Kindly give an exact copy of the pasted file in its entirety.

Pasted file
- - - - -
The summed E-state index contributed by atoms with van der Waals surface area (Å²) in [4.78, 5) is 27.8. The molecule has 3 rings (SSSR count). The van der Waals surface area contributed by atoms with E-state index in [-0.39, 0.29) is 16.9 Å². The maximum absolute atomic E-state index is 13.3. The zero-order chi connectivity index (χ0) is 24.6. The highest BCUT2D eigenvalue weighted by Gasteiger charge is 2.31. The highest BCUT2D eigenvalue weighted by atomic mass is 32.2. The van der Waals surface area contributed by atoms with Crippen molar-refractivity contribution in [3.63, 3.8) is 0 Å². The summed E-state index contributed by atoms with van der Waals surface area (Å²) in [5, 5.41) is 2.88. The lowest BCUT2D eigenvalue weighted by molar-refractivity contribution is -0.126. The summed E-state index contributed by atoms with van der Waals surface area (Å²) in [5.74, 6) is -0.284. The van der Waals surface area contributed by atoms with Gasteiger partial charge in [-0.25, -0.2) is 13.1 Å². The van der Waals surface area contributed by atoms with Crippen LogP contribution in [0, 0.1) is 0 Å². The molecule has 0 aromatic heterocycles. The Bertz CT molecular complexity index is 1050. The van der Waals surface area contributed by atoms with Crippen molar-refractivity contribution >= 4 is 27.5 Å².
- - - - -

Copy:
The summed E-state index contributed by atoms with van der Waals surface area (Å²) in [4.78, 5) is 27.8. The molecule has 3 rings (SSSR count). The van der Waals surface area contributed by atoms with E-state index in [-0.39, 0.29) is 16.9 Å². The maximum absolute atomic E-state index is 13.3. The zero-order chi connectivity index (χ0) is 24.6. The highest BCUT2D eigenvalue weighted by Gasteiger charge is 2.31. The highest BCUT2D eigenvalue weighted by atomic mass is 32.2. The van der Waals surface area contributed by atoms with Crippen molar-refractivity contribution in [3.63, 3.8) is 0 Å². The summed E-state index contributed by atoms with van der Waals surface area (Å²) in [5, 5.41) is 2.88. The lowest BCUT2D eigenvalue weighted by molar-refractivity contribution is -0.126. The summed E-state index contributed by atoms with van der Waals surface area (Å²) in [5.74, 6) is -0.284. The van der Waals surface area contributed by atoms with Gasteiger partial charge in [-0.25, -0.2) is 13.1 Å². The van der Waals surface area contributed by atoms with Crippen LogP contribution in [0, 0.1) is 0 Å². The molecule has 0 aromatic heterocycles. The Bertz CT molecular complexity index is 1050. The van der Waals surface area contributed by atoms with Crippen molar-refractivity contribution >= 4 is 27.5 Å².